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Key Components of the Nature vs. Nurture Debate Part B Student Name: Dermot Connolly Stenberg College Surrey BC 0312 NURS 105-3 (A) Kim Bagshaw Jan 2013.


Key Components of the Nature vs. Nurture Debate Part B The nature vs. nurture debate is not as straight forward as picking one side and ignoring the other. There is increasing evidence to show that behaviors and psychiatric illnesses are influenced by both nature and nurture. (Myers, 2007). Quantifying the contribution made by each side of the debate still remains to be the question most difficult to answer, not just in the determination of psychiatric illness but also in determining criminal behavior. (Mauro, 2009). Genetic research has helped us come to understand the influence genetics has placed on our lives. Genetics does not just control the color of our eyes and hair; it also plays a significant role in determining mental illness. The purpose of this discussion is to focus on how our acquired knowledge of genetics has helped in understanding this role and how genetics has impacted psychiatric nursing. Three psychiatric illnesses will be the focus of this discussion where research has shown a clear link between genetics and their diagnoses. These illnesses are; dependent personality disorders, attention deficit hyperactivity disorder (ADHD) and depression. Individuals diagnosed with dependent personality disorder are characterized by an excessive and consistent dependence on others. They are often submissive and clinging in relationships while relying on other to help make day to day decisions. (Schultz & Videbeck, 2009). The role genetics plays in the onset and development of dependent personality disorder was demonstrated in a Norwegian twin study carried out in two time periods from 1998. (Nauert, 2012). Avoidant and dependent personality traits were compared against each twin pairing with variations categorized into genetic or environmental influences. The results of the study showed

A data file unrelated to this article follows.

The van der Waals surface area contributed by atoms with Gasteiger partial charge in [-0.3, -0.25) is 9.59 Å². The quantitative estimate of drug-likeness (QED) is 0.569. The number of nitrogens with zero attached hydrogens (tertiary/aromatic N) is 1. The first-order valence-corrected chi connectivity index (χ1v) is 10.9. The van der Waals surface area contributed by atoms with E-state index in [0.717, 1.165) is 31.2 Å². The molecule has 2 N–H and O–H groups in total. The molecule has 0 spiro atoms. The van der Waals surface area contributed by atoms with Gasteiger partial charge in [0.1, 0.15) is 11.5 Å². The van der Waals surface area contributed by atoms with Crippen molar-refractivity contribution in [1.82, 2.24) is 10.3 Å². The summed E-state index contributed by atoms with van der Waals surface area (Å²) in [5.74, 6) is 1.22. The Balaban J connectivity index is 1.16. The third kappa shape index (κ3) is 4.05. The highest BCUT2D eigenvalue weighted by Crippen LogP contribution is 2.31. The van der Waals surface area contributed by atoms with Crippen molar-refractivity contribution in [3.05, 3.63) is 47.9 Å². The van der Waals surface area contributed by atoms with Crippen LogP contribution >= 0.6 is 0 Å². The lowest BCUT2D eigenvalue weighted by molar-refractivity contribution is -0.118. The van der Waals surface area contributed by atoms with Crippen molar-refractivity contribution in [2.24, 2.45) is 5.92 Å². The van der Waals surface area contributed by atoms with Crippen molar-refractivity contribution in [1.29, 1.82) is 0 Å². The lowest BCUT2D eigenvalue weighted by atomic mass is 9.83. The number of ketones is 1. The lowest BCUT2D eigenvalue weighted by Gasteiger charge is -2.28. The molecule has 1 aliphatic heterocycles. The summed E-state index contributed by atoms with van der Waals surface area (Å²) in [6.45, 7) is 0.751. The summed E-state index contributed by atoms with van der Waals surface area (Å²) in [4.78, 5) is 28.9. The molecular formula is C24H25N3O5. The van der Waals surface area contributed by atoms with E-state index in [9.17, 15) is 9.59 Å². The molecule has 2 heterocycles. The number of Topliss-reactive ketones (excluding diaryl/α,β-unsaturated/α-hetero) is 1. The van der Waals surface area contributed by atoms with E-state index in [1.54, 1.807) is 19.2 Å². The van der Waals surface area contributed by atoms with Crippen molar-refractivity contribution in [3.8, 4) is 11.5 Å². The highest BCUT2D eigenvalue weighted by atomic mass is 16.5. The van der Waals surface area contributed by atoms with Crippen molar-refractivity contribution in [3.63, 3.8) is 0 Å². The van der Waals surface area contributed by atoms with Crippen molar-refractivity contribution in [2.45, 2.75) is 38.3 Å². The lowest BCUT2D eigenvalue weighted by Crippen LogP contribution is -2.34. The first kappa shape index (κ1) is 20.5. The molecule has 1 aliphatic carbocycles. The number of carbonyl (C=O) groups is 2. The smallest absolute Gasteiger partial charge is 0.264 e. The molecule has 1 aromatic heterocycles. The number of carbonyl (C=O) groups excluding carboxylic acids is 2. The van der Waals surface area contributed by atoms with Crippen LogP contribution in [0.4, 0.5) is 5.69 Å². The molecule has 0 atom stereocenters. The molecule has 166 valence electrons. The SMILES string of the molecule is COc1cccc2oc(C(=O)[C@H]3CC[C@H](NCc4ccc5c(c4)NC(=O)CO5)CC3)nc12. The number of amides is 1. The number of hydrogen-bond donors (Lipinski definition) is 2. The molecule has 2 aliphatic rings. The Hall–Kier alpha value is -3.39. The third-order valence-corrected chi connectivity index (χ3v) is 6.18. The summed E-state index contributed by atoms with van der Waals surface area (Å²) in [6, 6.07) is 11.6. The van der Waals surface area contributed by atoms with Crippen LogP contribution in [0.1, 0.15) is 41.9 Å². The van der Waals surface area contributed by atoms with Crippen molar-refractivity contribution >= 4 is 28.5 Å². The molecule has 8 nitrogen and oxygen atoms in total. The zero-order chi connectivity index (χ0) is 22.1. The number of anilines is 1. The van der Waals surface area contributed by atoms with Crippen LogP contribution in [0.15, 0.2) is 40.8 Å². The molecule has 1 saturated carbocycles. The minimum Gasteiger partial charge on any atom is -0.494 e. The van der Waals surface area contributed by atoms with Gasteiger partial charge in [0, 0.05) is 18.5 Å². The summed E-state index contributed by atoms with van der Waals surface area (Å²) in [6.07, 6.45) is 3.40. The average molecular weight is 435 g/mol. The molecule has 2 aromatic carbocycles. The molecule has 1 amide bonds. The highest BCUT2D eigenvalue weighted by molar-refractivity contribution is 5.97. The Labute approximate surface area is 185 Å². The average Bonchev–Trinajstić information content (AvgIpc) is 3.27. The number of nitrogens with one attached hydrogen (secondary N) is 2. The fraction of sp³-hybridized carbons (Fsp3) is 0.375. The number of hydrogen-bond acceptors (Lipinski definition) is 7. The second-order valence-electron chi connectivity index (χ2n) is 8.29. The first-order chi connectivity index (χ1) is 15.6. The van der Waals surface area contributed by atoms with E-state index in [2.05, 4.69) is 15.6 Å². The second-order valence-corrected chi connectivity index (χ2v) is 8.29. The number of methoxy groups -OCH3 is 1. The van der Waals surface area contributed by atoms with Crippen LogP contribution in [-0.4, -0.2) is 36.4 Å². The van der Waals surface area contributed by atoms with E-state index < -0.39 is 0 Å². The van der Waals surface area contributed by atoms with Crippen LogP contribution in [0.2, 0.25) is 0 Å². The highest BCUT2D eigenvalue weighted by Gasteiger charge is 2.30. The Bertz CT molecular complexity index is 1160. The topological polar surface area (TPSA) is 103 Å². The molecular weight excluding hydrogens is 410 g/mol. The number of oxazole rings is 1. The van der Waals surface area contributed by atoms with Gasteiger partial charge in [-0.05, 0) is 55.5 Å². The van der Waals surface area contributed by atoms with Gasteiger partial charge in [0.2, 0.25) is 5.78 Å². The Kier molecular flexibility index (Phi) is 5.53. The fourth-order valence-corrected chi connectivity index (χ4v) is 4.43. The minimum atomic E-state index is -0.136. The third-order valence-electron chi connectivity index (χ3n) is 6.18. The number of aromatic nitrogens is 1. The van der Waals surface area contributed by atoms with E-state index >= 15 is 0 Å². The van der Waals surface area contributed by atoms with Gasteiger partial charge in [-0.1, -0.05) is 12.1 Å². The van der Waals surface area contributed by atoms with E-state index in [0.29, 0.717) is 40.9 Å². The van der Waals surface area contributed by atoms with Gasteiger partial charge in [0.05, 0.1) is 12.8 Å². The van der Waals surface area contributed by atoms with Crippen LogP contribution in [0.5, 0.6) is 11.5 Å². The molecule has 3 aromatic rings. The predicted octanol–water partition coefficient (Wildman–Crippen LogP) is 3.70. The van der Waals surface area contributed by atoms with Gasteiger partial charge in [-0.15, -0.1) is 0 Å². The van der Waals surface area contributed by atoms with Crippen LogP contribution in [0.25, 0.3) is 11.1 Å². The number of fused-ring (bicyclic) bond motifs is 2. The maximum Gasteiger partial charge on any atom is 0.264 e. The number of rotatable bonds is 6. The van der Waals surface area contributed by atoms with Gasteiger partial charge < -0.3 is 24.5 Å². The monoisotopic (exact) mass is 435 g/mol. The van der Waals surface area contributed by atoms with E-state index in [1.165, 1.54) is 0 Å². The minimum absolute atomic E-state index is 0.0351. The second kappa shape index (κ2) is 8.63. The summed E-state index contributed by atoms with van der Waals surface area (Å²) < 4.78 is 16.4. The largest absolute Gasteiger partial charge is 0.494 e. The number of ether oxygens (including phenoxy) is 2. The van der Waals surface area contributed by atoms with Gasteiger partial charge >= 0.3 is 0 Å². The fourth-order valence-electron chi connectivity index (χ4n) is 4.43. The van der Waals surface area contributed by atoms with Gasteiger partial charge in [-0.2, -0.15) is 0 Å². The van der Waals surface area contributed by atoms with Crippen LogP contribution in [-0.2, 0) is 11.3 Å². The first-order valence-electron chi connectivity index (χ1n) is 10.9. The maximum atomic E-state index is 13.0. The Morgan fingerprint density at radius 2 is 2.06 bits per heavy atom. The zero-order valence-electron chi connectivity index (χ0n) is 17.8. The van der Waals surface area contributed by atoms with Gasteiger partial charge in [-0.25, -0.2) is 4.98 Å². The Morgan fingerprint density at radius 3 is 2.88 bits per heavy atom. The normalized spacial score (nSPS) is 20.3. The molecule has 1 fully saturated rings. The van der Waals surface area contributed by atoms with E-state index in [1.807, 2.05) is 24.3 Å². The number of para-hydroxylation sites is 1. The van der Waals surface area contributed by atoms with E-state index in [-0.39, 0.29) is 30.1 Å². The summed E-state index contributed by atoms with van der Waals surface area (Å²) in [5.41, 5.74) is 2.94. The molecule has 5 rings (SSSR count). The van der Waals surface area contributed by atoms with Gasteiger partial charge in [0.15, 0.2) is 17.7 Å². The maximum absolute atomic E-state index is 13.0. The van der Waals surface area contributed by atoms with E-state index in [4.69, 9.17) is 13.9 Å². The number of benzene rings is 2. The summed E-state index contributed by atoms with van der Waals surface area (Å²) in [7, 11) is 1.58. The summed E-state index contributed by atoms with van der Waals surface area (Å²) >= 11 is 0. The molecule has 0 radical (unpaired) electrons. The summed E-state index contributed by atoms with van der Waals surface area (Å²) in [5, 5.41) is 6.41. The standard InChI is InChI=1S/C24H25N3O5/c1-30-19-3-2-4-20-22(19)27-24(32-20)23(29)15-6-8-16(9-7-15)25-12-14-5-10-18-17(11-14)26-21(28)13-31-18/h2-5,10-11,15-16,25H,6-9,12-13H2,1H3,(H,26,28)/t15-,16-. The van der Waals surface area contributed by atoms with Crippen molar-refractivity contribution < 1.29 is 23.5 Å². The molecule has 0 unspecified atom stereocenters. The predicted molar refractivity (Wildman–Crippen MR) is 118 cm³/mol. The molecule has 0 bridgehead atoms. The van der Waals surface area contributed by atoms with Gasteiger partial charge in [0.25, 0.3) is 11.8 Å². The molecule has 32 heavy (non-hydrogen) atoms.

NATURE VS NURTURE DEBATE PART B that two thirds of the avoidant and dependent personality traits could be attributed to genetics